What Is Glucosamine?

Glucosamine is a natural compound that is made up of the amino acid glutamine and sugar, called glucose. It is produced by dogs’ bodies and aids in the formation of molecules that make up cartilage in the joints. The compound is necessary for repairing the wear and tear that happens to the joints over time. When the body ages, it produces less glucosamine, which can lead to joint problems like arthritis. Supplementing glucosamine for dogs can help maintain the body’s ability to repair joints.

There are three major types of glucosamine. Glucosamine sulfate is the most commonly used in supplements. It is extracted from shellfish shells or produced synthetically and contains sulfur, which helps in cartilage repair. Glucosamine hydrochloride also comes from shells, but doesn’t have sulfur and has been shown to be less effective. N-acetyl-glucosamine is the the third type and is derived from glucose, which helps in the production of the synovial fluid that lubricates joints.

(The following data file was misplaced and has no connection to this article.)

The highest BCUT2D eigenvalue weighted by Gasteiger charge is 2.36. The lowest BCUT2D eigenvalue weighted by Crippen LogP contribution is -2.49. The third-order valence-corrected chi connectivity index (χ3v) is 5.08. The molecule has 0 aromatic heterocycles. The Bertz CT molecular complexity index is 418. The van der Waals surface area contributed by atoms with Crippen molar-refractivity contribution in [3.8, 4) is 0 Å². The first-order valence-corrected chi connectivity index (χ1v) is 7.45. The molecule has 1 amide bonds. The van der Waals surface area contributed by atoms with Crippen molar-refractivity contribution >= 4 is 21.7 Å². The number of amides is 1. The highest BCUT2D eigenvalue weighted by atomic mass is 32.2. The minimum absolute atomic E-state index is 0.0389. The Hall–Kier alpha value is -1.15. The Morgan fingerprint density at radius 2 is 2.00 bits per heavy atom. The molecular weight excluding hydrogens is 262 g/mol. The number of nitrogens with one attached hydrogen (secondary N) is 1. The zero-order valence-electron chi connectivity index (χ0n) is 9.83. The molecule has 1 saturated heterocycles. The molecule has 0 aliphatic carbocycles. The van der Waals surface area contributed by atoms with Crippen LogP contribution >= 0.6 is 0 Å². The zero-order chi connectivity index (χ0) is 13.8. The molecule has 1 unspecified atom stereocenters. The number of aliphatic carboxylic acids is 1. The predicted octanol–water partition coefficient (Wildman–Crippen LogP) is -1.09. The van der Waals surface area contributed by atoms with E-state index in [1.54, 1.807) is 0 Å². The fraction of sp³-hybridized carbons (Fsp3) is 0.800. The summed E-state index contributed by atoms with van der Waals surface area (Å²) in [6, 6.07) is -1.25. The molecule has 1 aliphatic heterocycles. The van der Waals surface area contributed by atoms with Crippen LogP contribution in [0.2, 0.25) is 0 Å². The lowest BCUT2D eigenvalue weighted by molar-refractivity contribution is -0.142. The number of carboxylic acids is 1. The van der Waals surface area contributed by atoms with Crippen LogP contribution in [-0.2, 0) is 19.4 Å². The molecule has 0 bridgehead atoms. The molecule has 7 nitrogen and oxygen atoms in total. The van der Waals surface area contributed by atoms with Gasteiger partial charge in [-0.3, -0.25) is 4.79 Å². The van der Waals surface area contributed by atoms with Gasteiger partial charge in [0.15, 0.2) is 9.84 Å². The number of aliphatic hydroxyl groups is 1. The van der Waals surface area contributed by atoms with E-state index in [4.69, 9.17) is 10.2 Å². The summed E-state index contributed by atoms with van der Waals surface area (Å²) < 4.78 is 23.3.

What Does Glucosamine Do?

Supplemental glucosamine can be used to provide relief from a number of health concerns in dogs. In addition to aiding in the repair of cartilage, it also has anti-inflammatory properties, which helps to further reduce the pain caused by the degradation of cartilage in the joints.

Glucosamine can be used to treat conditions in dogs such as hip dysplasia and spinal disc injury in addition to arthritis. It can also be used to aid in recovery after joint surgery and slow the aging process in joints. N-acetyl-glucosamine in particular can be used to improve and maintain gut health. It does so by aiding in the creation of connective tissues in the gastrointestinal system. This form of glucosamine can reduce inflammation in the digestive system and improve the symptoms of irritable bowel disease.

How Should You Give Your Dog Glucosamine?